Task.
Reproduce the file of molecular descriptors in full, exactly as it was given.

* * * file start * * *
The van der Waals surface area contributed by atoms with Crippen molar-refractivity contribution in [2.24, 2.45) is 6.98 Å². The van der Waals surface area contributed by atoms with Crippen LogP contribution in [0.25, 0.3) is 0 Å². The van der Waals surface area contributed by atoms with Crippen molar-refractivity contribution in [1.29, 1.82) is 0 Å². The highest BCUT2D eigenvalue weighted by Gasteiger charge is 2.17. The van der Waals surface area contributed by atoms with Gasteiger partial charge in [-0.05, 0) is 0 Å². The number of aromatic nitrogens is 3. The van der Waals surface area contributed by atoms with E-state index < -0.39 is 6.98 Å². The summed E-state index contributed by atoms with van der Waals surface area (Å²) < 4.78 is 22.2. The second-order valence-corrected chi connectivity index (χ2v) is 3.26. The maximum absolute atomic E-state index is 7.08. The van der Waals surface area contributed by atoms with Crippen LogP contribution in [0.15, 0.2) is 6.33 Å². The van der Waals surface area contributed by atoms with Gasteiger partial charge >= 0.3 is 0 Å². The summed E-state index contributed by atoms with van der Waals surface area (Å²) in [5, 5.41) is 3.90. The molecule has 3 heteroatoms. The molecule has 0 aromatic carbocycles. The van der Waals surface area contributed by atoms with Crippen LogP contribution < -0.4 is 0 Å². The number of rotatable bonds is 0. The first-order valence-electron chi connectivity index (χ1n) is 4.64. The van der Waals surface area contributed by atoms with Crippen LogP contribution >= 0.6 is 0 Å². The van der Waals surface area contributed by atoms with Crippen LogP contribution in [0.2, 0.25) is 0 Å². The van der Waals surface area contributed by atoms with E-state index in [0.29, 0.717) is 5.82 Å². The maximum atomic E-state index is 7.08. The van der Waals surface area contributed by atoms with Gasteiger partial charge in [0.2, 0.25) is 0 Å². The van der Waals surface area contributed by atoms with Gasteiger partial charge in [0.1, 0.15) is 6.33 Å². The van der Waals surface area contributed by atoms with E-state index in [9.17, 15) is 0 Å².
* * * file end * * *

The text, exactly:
The van der Waals surface area contributed by atoms with Crippen molar-refractivity contribution in [2.24, 2.45) is 6.98 Å². The van der Waals surface area contributed by atoms with Crippen LogP contribution in [0.25, 0.3) is 0 Å². The van der Waals surface area contributed by atoms with Crippen molar-refractivity contribution in [1.29, 1.82) is 0 Å². The highest BCUT2D eigenvalue weighted by Gasteiger charge is 2.17. The van der Waals surface area contributed by atoms with Gasteiger partial charge in [-0.05, 0) is 0 Å². The number of aromatic nitrogens is 3. The van der Waals surface area contributed by atoms with E-state index < -0.39 is 6.98 Å². The summed E-state index contributed by atoms with van der Waals surface area (Å²) < 4.78 is 22.2. The second-order valence-corrected chi connectivity index (χ2v) is 3.26. The maximum absolute atomic E-state index is 7.08. The van der Waals surface area contributed by atoms with Crippen LogP contribution in [0.15, 0.2) is 6.33 Å². The van der Waals surface area contributed by atoms with Gasteiger partial charge >= 0.3 is 0 Å². The summed E-state index contributed by atoms with van der Waals surface area (Å²) in [5, 5.41) is 3.90. The molecule has 3 heteroatoms. The molecule has 0 aromatic carbocycles. The van der Waals surface area contributed by atoms with Crippen LogP contribution < -0.4 is 0 Å². The number of rotatable bonds is 0. The first-order valence-electron chi connectivity index (χ1n) is 4.64. The van der Waals surface area contributed by atoms with Crippen LogP contribution >= 0.6 is 0 Å². The van der Waals surface area contributed by atoms with Crippen LogP contribution in [0.2, 0.25) is 0 Å². The van der Waals surface area contributed by atoms with E-state index in [0.29, 0.717) is 5.82 Å². The maximum atomic E-state index is 7.08. The van der Waals surface area contributed by atoms with Gasteiger partial charge in [0.2, 0.25) is 0 Å². The van der Waals surface area contributed by atoms with Gasteiger partial charge in [0.1, 0.15) is 6.33 Å². The van der Waals surface area contributed by atoms with E-state index in [9.17, 15) is 0 Å².